6 Steps to Returning to Your Career After Recovery

6 Steps to Returning to Your Career After Recovery

The biggest challenge involved in going back to your career is the stress you will experience

Going back to work is an intimidating step in the addiction recovery process, but breaking it all down into separate, smaller tasks or considerations may make it easier for you to stay on track in your new life without drugs. Resuming a career can be scary – regardless of whether you are looking for a new job or returning to an old position. No matter what your situation, you can successfully move forward and chase those dreams you once thought were lost…if you have the right mindset and a solid support system.

  1. Consider a Fresh Start at a New Workplace

While it may be uncomfortable at first, a new workplace with new people gives you the chance to reset your life, focus on new duties, and make new friends. Getting back to a routine of hard work gives you something to stay busy with and be passionate about – a welcome new focus apart from substances.

Refreshing or strengthening your skill set builds self-esteem and confidence, which helps to support all areas of your life. Befriending new coworkers will help you in building a positive social network – that is, if those individuals are supportive and live a drug-free lifestyle themselves.

If you are set on going back to where you worked prior to rehab, just be aware that this likely translates to additional stress. In this situation, you must decide if you should tell your coworkers about going through addiction treatment. Chances are, they already have a hunch that something strange has been going on with you, so it’s up to you how truthful or detailed you want to be about what’s been happening in your life since you left.

Avoiding the truth can make relationships awkward, but telling the truth can cause others to judge you – perhaps even discriminate against you for your past choices and behavior. Decide what to do based on your particular office environment. If it is going to be obvious anyway, then it’s probably best just to lay it all out there and state your dedication to starting life anew. Being straight forward about where you are at can indicate that you are holding yourself accountable; this may also give you an opportunity to apologize for how you may have offended coworkers pre-treatment while in addiction’s firm grip.1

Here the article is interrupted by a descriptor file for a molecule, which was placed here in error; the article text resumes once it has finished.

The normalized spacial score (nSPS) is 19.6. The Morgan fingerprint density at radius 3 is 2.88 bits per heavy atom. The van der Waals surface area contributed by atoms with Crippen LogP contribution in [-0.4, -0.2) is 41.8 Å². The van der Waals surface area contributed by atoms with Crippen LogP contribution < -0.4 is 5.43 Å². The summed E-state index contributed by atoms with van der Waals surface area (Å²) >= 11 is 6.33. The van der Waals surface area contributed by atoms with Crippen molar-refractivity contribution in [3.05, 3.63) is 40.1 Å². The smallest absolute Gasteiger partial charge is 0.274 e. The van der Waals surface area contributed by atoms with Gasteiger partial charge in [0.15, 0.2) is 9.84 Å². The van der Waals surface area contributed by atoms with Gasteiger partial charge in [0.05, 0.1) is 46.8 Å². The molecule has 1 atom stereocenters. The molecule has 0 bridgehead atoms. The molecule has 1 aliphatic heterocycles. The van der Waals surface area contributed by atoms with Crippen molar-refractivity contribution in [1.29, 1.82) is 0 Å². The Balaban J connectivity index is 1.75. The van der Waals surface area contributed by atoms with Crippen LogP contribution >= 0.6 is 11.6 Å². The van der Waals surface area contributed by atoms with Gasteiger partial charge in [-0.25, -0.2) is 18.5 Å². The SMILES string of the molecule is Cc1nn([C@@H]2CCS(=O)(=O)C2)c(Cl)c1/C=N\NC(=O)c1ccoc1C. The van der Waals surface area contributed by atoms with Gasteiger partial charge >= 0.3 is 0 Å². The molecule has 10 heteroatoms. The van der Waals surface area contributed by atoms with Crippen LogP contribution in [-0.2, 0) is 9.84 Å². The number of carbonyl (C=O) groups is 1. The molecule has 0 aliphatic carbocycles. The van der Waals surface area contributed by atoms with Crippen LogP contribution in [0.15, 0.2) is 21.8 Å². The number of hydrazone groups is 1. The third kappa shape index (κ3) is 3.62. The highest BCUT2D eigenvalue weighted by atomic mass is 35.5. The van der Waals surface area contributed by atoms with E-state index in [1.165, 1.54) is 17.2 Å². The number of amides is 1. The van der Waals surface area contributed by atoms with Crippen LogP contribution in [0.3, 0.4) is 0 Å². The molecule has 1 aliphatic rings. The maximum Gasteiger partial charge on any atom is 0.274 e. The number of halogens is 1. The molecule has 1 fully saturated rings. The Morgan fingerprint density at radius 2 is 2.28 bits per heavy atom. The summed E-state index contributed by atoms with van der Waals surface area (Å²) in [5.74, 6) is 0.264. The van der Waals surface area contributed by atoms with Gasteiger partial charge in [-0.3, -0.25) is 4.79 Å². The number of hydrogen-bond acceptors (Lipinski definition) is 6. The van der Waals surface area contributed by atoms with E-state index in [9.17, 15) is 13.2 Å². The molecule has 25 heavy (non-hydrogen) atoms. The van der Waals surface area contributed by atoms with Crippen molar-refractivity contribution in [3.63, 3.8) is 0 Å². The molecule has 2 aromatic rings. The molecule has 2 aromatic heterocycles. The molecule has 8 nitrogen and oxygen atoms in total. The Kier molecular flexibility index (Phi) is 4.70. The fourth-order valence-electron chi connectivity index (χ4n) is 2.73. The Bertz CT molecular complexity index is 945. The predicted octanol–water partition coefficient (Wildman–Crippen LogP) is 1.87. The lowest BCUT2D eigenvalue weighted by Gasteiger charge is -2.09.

1. Work at a Place that Aligns with Your Recovery Goals

Getting back to work after going through addiction treatment is not about getting a job as much as it isabout getting the right job. For instance, you should avoid jobs that would put you in direct contact with alcohol or other drugs since that could tempt you to relapse back into use.

For instance, if you are at risk for abusing alcohol, then you should avoid work situations such as bartending, working as a waitress where alcohol is served, or working in a liquor store. In other words, find a job that fits your recovery goals so that it supports your recovery rather than interfering with it.2

  1. Evaluate How Much to Share with a Prospective Employer

One of the first questions many people face after going through rehab concerns what they have been doing with their time most recently. While you are allowed to take medical leave without giving specific details due to the Family and Medical Leave Act, there is no such legal protection during a job interview.

Being honest about your addiction in an interview may affect your chances of getting a job, but lying and backtracking can be damaging as well. Disclosure of going through detox and rehab is a personal choice and may affect your relationships; 12-Step programs and other approaches advocate being honest about your experience. Consider the pros and cons of each side – weighing the temperament of the employer – and then decide what you think is best to share and how to share it.1

  1. Limit the Amount ofJob Pressure You Put on Yourself